Travel Photography: Tips for Location Scouting

Shooting on-location or while traveling may seem like a daunting task, especially if you’re unfamiliar with the territory. Perhaps you have a certain vision in mind or your client does or you’re on a tight deadline and you need to make the most of your limited time. Don’t fret. Today I’m sharing scouting locations tips for the day before the shoot that will help produce excellent photography.

 This is a photo before edit taken in Lost Dutchman State Park, Phoenix, AZ.

This is a photo before edit taken in Lost Dutchman State Park, Phoenix, AZ.

#1 Lighting & Weather: Be sure to research sunrise time, sunrise position in the sky, and the weather conditions the day before. The natural light, angles, and shadows can have a profound effect on your shoot depending on what look you’re going for.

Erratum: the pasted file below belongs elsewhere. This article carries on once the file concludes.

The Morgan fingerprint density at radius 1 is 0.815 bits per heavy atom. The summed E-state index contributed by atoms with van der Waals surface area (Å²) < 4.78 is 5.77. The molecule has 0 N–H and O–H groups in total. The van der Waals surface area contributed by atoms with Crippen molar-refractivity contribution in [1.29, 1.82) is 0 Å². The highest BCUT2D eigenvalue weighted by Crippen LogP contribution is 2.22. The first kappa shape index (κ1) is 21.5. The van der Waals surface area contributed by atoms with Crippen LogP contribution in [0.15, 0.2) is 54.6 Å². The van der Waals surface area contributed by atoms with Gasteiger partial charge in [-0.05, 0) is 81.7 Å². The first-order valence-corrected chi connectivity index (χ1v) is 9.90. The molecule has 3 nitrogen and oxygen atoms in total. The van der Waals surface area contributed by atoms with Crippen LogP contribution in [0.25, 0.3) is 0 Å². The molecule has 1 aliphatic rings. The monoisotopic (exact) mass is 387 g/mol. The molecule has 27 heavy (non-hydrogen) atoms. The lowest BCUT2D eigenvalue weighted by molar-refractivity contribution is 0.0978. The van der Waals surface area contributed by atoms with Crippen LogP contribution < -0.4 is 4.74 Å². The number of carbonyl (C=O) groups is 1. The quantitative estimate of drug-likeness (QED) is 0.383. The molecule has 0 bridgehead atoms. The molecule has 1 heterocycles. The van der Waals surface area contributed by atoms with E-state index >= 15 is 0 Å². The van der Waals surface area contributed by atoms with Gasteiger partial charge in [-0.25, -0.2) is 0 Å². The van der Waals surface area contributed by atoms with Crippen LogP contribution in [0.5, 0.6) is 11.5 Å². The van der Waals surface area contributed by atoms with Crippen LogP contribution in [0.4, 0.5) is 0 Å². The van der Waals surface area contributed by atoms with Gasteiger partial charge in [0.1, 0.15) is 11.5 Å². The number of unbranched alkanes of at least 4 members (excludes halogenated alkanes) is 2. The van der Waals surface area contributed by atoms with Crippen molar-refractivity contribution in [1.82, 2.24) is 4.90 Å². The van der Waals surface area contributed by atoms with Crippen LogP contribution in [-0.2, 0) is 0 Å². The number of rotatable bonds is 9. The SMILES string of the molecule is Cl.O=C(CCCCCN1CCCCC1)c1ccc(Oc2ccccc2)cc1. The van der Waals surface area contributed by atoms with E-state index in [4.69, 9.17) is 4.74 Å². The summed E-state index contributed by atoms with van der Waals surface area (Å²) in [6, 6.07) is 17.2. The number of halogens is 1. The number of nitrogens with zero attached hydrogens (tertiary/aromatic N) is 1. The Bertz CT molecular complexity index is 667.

#2 Location & Safety: Especially if this is a new location for you, specific location and safety scouting is a MUST the day before. And go in-person. While today’s boundless technology affords us the opportunity to a lot of “scouting” digitally, it’s always a good idea to scope out the area personally before committing to your shoot.

#3 Framing & Composition: With all the possible unknown issues that come along with shooting on-location (verses in a perfectly lit, familiar studio setting), it’s only in your best interest to determine framing and composition well in advance. If at all possible, don’t leave it to the day of the shoot!

 This is the same photo from above after the edit; Lost Dutchman State Park, Phoenix, AZ.

This is the same photo from above after the edit; Lost Dutchman State Park, Phoenix, AZ.

#4 Equipped & Prepared: This may sound like common sense, but sometimes life becomes so routine we forget the small (but important) things and that’s when we find ourselves in a bind. When it comes to finding the right location for your shoot, factor in the need to be equipped and prepared. Make sure you have formatted memory cards, that your batteries are charged, and that your tripod head is in place.

With a short list of tips like these checked off, nothing can stand between your lens and the perfect location.